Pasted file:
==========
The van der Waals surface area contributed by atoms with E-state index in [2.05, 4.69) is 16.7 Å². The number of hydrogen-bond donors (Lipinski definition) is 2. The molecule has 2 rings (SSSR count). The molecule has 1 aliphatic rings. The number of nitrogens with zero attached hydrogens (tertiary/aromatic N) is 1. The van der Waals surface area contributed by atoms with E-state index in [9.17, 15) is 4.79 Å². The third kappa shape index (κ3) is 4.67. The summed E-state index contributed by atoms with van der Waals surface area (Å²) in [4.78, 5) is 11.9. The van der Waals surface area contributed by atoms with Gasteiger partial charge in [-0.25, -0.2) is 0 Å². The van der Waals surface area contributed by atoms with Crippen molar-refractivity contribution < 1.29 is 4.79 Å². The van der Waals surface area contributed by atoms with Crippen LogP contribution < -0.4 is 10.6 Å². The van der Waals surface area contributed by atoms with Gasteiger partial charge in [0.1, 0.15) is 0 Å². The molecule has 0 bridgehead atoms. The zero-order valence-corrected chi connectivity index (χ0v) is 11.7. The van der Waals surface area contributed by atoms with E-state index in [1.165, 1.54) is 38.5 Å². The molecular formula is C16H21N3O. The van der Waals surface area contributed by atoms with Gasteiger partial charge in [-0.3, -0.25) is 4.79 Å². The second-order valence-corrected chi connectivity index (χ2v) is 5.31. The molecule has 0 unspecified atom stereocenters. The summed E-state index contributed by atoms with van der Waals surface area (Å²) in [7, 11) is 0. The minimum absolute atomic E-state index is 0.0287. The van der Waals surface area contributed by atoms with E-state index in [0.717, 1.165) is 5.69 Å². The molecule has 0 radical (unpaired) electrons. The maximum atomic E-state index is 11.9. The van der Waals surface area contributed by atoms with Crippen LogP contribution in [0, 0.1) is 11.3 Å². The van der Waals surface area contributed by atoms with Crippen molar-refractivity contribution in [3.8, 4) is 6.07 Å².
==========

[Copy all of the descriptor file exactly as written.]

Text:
The van der Waals surface area contributed by atoms with E-state index in [2.05, 4.69) is 16.7 Å². The number of hydrogen-bond donors (Lipinski definition) is 2. The molecule has 2 rings (SSSR count). The molecule has 1 aliphatic rings. The number of nitrogens with zero attached hydrogens (tertiary/aromatic N) is 1. The van der Waals surface area contributed by atoms with E-state index in [9.17, 15) is 4.79 Å². The third kappa shape index (κ3) is 4.67. The summed E-state index contributed by atoms with van der Waals surface area (Å²) in [4.78, 5) is 11.9. The van der Waals surface area contributed by atoms with Gasteiger partial charge in [-0.25, -0.2) is 0 Å². The van der Waals surface area contributed by atoms with Crippen molar-refractivity contribution < 1.29 is 4.79 Å². The van der Waals surface area contributed by atoms with Crippen LogP contribution < -0.4 is 10.6 Å². The van der Waals surface area contributed by atoms with Gasteiger partial charge in [0.1, 0.15) is 0 Å². The molecule has 0 bridgehead atoms. The zero-order valence-corrected chi connectivity index (χ0v) is 11.7. The van der Waals surface area contributed by atoms with E-state index in [1.165, 1.54) is 38.5 Å². The molecular formula is C16H21N3O. The van der Waals surface area contributed by atoms with Gasteiger partial charge in [-0.3, -0.25) is 4.79 Å². The second-order valence-corrected chi connectivity index (χ2v) is 5.31. The molecule has 0 unspecified atom stereocenters. The summed E-state index contributed by atoms with van der Waals surface area (Å²) in [7, 11) is 0. The minimum absolute atomic E-state index is 0.0287. The van der Waals surface area contributed by atoms with E-state index in [0.717, 1.165) is 5.69 Å². The molecule has 0 radical (unpaired) electrons. The maximum atomic E-state index is 11.9. The van der Waals surface area contributed by atoms with Crippen LogP contribution in [0, 0.1) is 11.3 Å². The van der Waals surface area contributed by atoms with Crippen molar-refractivity contribution in [3.8, 4) is 6.07 Å².